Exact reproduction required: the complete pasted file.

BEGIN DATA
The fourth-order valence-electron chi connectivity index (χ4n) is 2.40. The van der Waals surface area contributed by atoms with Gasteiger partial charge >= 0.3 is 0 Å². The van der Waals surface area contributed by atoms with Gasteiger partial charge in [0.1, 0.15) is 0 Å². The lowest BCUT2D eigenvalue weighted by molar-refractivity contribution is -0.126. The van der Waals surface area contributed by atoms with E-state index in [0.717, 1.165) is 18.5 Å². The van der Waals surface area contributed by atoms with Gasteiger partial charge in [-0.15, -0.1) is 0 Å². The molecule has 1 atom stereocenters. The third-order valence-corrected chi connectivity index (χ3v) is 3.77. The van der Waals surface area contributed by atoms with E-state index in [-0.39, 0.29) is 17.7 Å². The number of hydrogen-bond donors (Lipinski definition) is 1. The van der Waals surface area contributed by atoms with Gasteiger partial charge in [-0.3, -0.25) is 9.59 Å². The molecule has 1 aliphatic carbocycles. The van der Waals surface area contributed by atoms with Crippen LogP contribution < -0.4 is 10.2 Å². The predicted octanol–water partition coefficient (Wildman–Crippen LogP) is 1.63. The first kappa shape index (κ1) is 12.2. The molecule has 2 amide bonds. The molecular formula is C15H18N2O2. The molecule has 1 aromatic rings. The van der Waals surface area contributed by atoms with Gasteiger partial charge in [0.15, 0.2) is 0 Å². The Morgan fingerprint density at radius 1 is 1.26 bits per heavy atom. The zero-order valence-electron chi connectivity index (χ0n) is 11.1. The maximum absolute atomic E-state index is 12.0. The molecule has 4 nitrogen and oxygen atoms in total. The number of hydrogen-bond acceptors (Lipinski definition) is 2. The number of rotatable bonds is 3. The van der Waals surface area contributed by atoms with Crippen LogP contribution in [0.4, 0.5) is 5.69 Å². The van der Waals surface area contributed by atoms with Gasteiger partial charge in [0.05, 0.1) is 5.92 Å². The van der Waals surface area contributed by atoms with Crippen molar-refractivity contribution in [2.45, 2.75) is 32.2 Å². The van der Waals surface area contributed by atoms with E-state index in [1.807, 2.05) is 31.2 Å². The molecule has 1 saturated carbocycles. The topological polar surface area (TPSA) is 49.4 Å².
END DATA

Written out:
The fourth-order valence-electron chi connectivity index (χ4n) is 2.40. The van der Waals surface area contributed by atoms with Gasteiger partial charge >= 0.3 is 0 Å². The van der Waals surface area contributed by atoms with Gasteiger partial charge in [0.1, 0.15) is 0 Å². The lowest BCUT2D eigenvalue weighted by molar-refractivity contribution is -0.126. The van der Waals surface area contributed by atoms with E-state index in [0.717, 1.165) is 18.5 Å². The van der Waals surface area contributed by atoms with Gasteiger partial charge in [-0.15, -0.1) is 0 Å². The molecule has 1 atom stereocenters. The third-order valence-corrected chi connectivity index (χ3v) is 3.77. The van der Waals surface area contributed by atoms with E-state index in [-0.39, 0.29) is 17.7 Å². The number of hydrogen-bond donors (Lipinski definition) is 1. The van der Waals surface area contributed by atoms with Gasteiger partial charge in [-0.3, -0.25) is 9.59 Å². The molecule has 1 aliphatic carbocycles. The van der Waals surface area contributed by atoms with Crippen LogP contribution < -0.4 is 10.2 Å². The predicted octanol–water partition coefficient (Wildman–Crippen LogP) is 1.63. The first kappa shape index (κ1) is 12.2. The molecule has 2 amide bonds. The molecular formula is C15H18N2O2. The molecule has 1 aromatic rings. The van der Waals surface area contributed by atoms with Gasteiger partial charge in [0.15, 0.2) is 0 Å². The Morgan fingerprint density at radius 1 is 1.26 bits per heavy atom. The zero-order valence-electron chi connectivity index (χ0n) is 11.1. The maximum absolute atomic E-state index is 12.0. The molecule has 4 nitrogen and oxygen atoms in total. The number of hydrogen-bond acceptors (Lipinski definition) is 2. The number of rotatable bonds is 3. The van der Waals surface area contributed by atoms with Crippen LogP contribution in [0.4, 0.5) is 5.69 Å². The van der Waals surface area contributed by atoms with Gasteiger partial charge in [0.05, 0.1) is 5.92 Å². The van der Waals surface area contributed by atoms with Crippen molar-refractivity contribution in [2.45, 2.75) is 32.2 Å². The van der Waals surface area contributed by atoms with E-state index in [1.807, 2.05) is 31.2 Å². The molecule has 1 saturated carbocycles. The topological polar surface area (TPSA) is 49.4 Å².